Health Library
Multiple Sclerosis (MS) in Children

What is Multiple Sclerosis?

Multiple sclerosis (MS) is a type of autoimmune disease. The body’s immune system protects it from foreign objects. With an autoimmune disorder, it doesn’t recognize its own healthy tissue and attacks it. MS affects the brain, spinal cord and optic (eye) nerve. It harms a protective cover, called the myelin sheath, around neurons (nerve cells). This damage prevents the nerves from sending signals to the body to move, sense or function.

MS is not present at birth. It develops as the immune system matures. Less than 1% of people who have MS are diagnosed before age 10. There are about 5,000 children living with pediatric MS in the United States. About 10,000 children worldwide have MS, according to the National MS Society.

The most common type of MS in children is called relapsing-remitting. That means there are times when the condition is quiet, with few or no symptoms. This remission can last months or years. At other times, the MS symptoms flare up. A relapse could last for days or weeks.

Managing flare-ups is important to maintain the best possible health, function and movement. Typically, children who have MS have a good recovery. Sometimes flare-ups may cause lasting damage to nerves. A child may not get back certain movements or functions.

MS Causes

Doctors and scientists don’t know the exact causes of MS. They believe many factors contribute to the disease. What triggers the immune system to develop MS is unique for every person. If close family members have MS or other autoimmune diseases, the risk of getting MS is higher.

MS Symptoms in Children

Symptoms can be different from child to child. They depend on where damage or inflammation of the myelin sheath occurs.

Common symptoms for MS in children include:

  • Weakness, tingling and numbness, often on one side of the body at a time
  • Problems with balance and coordination
  • Eye problems, such as double vision, pain when moving the eyes and vision loss
  • Tremors (shaking)
  • Muscle stiffness and spasms, which can be painful
  • Problems with bowel and bladder control
  • Slurred speech

Other symptoms of pediatric MS include:

  • Trouble with memory and paying attention
  • Difficulty processing information, organizing, planning and decision-making
  • Seizures
  • Fatigue

Diagnosing MS in Children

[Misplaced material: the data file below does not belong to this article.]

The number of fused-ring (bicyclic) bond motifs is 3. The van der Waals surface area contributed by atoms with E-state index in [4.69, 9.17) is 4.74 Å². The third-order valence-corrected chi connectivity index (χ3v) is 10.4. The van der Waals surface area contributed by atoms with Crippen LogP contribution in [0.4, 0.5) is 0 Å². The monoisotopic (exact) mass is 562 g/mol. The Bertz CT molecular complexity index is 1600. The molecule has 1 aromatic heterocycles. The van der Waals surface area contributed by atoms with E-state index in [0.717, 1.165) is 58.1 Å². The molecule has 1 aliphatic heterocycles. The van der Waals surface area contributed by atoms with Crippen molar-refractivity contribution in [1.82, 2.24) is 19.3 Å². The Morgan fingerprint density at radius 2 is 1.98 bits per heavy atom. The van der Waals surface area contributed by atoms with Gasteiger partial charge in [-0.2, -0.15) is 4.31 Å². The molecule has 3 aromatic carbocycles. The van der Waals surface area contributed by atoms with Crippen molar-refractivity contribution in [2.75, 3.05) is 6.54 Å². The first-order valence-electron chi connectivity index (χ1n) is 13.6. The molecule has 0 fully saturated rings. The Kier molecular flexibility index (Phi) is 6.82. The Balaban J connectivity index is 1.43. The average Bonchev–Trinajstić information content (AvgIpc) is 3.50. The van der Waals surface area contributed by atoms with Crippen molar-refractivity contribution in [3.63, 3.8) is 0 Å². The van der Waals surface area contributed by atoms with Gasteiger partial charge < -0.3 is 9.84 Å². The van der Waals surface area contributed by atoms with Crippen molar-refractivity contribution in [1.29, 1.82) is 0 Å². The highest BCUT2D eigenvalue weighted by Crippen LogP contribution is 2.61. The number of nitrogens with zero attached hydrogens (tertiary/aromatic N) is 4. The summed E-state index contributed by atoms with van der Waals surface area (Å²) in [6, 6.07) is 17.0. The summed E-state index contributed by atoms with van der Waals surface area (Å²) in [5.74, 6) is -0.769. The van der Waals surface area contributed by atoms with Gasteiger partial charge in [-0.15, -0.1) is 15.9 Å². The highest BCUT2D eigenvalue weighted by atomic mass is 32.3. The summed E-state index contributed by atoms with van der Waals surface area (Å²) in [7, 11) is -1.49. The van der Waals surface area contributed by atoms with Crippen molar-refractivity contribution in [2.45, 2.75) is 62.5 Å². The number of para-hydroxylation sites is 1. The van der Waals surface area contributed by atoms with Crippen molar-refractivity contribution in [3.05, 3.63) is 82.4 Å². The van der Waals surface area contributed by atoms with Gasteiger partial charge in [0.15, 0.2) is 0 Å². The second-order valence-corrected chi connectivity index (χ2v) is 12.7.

A neurologist is a doctor who specializes in conditions that affect the nerves. The doctor will ask about symptoms and do a neurologic exam. The doctor tests vision, hearing, sensation, strength and swallowing. Coordination, balance and reflexes also are tested. Blood tests may help rule out other reasons for symptoms.

To confirm that a child has MS, doctors use imaging tools. These create pictures of the brain, spinal cord and optic nerve. The main tests are:

  • Magnetic resonance imaging (MRI). This uses a large magnet and radio waves to locate and make pictures of inflamed areas.
  • Spinal tap. The doctor will remove a sample of fluid surrounding the brain and spinal cord. The lab tests for signs of MS and rules out infections or other diseases.
  • Blood work. This rules out other infectious and inflammatory diseases that may have similar symptoms.

MS Treatment in Children

Three categories of MS treatment include:

  • Treatment of active inflammation. Steroids often are given to reduce inflammation from an active flare-up. During severe relapses, plasma (liquid part of the blood) exchange is used. This treatment removes antibodies (part of the body’s defense system) from the blood that may be attacking the myelin and causing symptoms.
  • Prevention of further relapses. Medications called immunotherapies or immunosuppressants are used to prevent future relapses. Options to help prevent relapses include injectables, oral medications and infusion medications.
  • Treatment of symptoms related to MS. Medications used to treat symptoms vary depending on the symptoms caused by MS relapses. These medications may be used during active inflammation or may be needed long term. Psychologists and psychiatrists will treat mood and cognitive symptoms. Occupational, speech and physical therapies are used to aid in recovery from symptoms.

All children with MS remain on medication to help prevent further relapses. Doctors will watch closely for new symptoms. Regular physical exams and MRIs help monitor flare-ups.

MS Long-Term Outlook for Children

Quality and length of life for children with MS have improved greatly over the past 15 years. With new immunotherapies, young people with MS can live a normal lifespan and a full life.

Early diagnosis and getting the right medication are both important for calming down the immune system. Both help a child who has MS to have the best possible quality of life. Doctors should continue to check a child regularly for symptom control.

Those who don’t seek treatment early may have lasting damage to their muscles, eyes, brain, bladder and bowel.

A child who has symptoms – especially if they have a family history of MS or autoimmune diseases – should be evaluated by a neurologist. Prompt care can improve movement, problem solving and thinking.

Last Updated 03/2024

Reviewed By Elizabeth Wilson, MD

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